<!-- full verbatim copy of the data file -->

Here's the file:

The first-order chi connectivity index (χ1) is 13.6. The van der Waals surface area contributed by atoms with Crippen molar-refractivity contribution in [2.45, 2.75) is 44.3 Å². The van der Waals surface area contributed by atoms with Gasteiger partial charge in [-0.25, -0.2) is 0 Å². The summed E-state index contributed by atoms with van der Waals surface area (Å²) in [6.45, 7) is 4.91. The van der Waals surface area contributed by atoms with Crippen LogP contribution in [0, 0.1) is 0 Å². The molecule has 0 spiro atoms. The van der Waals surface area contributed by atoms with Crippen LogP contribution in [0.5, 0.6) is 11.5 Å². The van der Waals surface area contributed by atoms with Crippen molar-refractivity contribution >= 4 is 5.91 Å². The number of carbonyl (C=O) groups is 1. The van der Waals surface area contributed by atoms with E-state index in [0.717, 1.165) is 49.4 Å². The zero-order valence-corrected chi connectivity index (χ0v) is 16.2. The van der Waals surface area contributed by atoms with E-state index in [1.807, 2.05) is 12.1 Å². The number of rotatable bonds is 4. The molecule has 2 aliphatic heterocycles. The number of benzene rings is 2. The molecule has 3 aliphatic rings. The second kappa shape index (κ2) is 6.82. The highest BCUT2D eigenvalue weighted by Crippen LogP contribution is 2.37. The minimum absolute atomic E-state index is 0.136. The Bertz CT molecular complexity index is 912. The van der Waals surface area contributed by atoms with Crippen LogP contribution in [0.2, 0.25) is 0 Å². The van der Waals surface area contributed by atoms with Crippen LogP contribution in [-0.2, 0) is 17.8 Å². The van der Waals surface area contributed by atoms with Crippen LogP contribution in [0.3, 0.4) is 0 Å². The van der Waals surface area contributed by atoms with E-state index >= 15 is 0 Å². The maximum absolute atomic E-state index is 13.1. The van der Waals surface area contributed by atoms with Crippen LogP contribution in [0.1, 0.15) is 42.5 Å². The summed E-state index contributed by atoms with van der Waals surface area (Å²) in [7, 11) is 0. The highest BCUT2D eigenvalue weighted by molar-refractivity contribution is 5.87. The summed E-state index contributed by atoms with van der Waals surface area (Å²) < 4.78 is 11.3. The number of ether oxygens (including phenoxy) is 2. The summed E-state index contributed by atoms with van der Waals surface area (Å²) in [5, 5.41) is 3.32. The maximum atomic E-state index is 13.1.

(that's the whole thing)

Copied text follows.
The first-order chi connectivity index (χ1) is 13.6. The van der Waals surface area contributed by atoms with Crippen molar-refractivity contribution in [2.45, 2.75) is 44.3 Å². The van der Waals surface area contributed by atoms with Gasteiger partial charge in [-0.25, -0.2) is 0 Å². The summed E-state index contributed by atoms with van der Waals surface area (Å²) in [6.45, 7) is 4.91. The van der Waals surface area contributed by atoms with Crippen LogP contribution in [0, 0.1) is 0 Å². The molecule has 0 spiro atoms. The van der Waals surface area contributed by atoms with Crippen LogP contribution in [0.5, 0.6) is 11.5 Å². The van der Waals surface area contributed by atoms with Crippen molar-refractivity contribution >= 4 is 5.91 Å². The number of carbonyl (C=O) groups is 1. The van der Waals surface area contributed by atoms with E-state index in [0.717, 1.165) is 49.4 Å². The zero-order valence-corrected chi connectivity index (χ0v) is 16.2. The van der Waals surface area contributed by atoms with E-state index in [1.807, 2.05) is 12.1 Å². The number of rotatable bonds is 4. The molecule has 2 aliphatic heterocycles. The number of benzene rings is 2. The molecule has 3 aliphatic rings. The second kappa shape index (κ2) is 6.82. The highest BCUT2D eigenvalue weighted by Crippen LogP contribution is 2.37. The minimum absolute atomic E-state index is 0.136. The Bertz CT molecular complexity index is 912. The van der Waals surface area contributed by atoms with Crippen LogP contribution in [0.2, 0.25) is 0 Å². The van der Waals surface area contributed by atoms with Crippen LogP contribution in [-0.2, 0) is 17.8 Å². The van der Waals surface area contributed by atoms with Crippen LogP contribution in [0.3, 0.4) is 0 Å². The van der Waals surface area contributed by atoms with E-state index >= 15 is 0 Å². The maximum absolute atomic E-state index is 13.1. The van der Waals surface area contributed by atoms with Crippen LogP contribution in [0.1, 0.15) is 42.5 Å². The summed E-state index contributed by atoms with van der Waals surface area (Å²) in [7, 11) is 0. The highest BCUT2D eigenvalue weighted by molar-refractivity contribution is 5.87. The summed E-state index contributed by atoms with van der Waals surface area (Å²) < 4.78 is 11.3. The number of ether oxygens (including phenoxy) is 2. The summed E-state index contributed by atoms with van der Waals surface area (Å²) in [5, 5.41) is 3.32. The maximum atomic E-state index is 13.1.